Our expenses are growing and we are having trouble keeping up

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We might be juggling funds, using credit cards or family loans just to stay afloat.
These provide momentary relief, but then the problems resume.
Worry about money becomes a distraction.
But despite our sincere intentions, our money habits don't seem to change.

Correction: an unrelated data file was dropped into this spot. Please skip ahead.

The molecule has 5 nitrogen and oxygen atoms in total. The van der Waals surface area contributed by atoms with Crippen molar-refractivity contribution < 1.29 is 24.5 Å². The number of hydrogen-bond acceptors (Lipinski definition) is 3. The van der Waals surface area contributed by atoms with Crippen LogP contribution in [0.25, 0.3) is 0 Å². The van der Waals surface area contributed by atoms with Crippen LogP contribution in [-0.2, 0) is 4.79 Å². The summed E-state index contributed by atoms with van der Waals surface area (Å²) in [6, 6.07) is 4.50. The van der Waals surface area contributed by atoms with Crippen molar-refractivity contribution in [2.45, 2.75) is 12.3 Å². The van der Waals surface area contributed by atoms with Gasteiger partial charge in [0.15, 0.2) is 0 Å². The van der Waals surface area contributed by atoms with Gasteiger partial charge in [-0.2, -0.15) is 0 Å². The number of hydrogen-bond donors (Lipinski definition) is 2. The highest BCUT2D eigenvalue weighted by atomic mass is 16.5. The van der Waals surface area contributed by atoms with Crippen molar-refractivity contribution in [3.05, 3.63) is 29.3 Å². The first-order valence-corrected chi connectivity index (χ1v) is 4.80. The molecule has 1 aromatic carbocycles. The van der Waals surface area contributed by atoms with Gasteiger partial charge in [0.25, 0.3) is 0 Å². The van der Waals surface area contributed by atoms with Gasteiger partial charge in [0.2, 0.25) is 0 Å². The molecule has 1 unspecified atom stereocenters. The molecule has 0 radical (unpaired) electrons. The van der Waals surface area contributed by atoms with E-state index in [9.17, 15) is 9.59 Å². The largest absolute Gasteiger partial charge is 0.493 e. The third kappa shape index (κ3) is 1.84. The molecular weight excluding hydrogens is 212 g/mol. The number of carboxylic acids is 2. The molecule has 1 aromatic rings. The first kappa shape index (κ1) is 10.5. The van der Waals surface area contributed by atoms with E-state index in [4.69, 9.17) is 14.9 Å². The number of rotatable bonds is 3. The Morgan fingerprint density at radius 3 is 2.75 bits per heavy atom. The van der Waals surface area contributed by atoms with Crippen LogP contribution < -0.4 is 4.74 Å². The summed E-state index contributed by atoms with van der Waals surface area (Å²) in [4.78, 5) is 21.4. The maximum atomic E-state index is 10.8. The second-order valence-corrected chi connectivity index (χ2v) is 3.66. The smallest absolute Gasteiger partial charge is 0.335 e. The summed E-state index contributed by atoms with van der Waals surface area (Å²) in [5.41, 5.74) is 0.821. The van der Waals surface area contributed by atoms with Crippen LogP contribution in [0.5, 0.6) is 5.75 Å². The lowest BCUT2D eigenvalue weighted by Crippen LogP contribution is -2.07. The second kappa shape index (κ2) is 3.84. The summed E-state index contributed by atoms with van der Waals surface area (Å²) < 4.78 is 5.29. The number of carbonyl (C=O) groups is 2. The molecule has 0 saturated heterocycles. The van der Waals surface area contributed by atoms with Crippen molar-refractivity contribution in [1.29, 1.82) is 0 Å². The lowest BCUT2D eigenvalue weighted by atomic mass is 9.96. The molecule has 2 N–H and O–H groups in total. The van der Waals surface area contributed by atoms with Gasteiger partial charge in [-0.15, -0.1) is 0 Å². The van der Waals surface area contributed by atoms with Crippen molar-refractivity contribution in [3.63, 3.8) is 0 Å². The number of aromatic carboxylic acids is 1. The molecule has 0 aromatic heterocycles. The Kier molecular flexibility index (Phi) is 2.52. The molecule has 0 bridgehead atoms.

Sometimes we’re spending in ways that we know are destructive, and we don’t want to admit this to others, or to ourselves.All of this leads to a vicious cycle of secrecy and shame, with one perpetuating the other.The worst part of living this way is that by trying to hide our problems, we often isolate ourselves from the people and resources that could actually be of help.The more isolated we become, the worse things can get.Others spend hours scheming about the things they want to purchase.They’re unable to calm their thoughts, and it disturbs their sleep.Worries about money take up the emotional and mental space that was once devoted to enjoying life and being with loved ones.Today will be different. But every day ends up just like the one before.We want no more of the shame that results when we have neglected a financial responsibility or broken another promise or told another halftruth.But somehow our old ways of spending, or avoiding, or deceiving, resume despite all the pain we want to avoid.People with unhealthy relationships with money often experience the same types of emotional turmoil as those with other kinds of addictions.For those who struggle with their relationship with money, the path of healing is Financial Recovery.I encourage my clients, and now I’ll encourage you, to approach the process with what Buddhists call beginner’s mind.When my oldest grandson, Mathieu, was in kindergarten, he came home one day and announced proudly to my daughter Terri that he had been named student of the week.Terri praised him effusively, and off he went, smiling.A few minutes later he was back.Mommy, he asked, what’s a student?In the way of the very young, Mathieu had not been afraid to ask such a basic question.Whenever we’re approaching something new, it serves us to reclaim an innocent curiosity.This allows us to be open to learning about even simple things.It makes us teachable.But with beginner’s mind you’ll be able to welcome the simple ideas and solid steps that make the journey possible.Identify your situation.Define what you’d like to accomplish.Get started by becoming conscious of and connected to your money.Doing these tasks thoughtfully and thoroughly sets a strong foundation for the work ahead.Identify Your SituationWhen I meet new clients, I listen as they share their stories and describe how much of their lives they spend worrying about money and how they feel like a failure for not being able to manage this problem.At this point we may talk about the consequences they are about to suffer because of their financial chaos.Perhaps they feel crushed by debt, can’t seem to save money, or just don’t know where their money goes.Creditors might be calling.An attorney or accountant may have told them that bankruptcy is their only remaining option.They may have already depleted their home equity loan or inheritance.Foreclosure on their house or business may be looming.At the start, neither of us knows the exact solution to your money problems.So, let’s take it one step at a time, starting with the following exercise.In your money journal, write the following questions and then take as much time as necessary to thoroughly answer them.Am I always worried?Coming up short all the time?Do I feel financially insecure?Do I feel out of control with my spending?Is my debt burden what’s troubling me?Am I unable to sleep because I’m worried about money?Am I having conflicts with my loved ones?Are money troubles stopping me from being happy and enjoying life?These factors are hard to quantify but must be factored into your current money picture.The gains of engaging in this process are not just financial.Have I been ignoring the reality of my financial circumstances, pretending that they will somehow, magically, get better?Have I felt obsessed with my money problems?Have I lost control of my spending, finding myself making purchases I can’t afford, even though I’ve promised myself I wouldn’t do so?Have I suffered painful consequences of my financial behavior but

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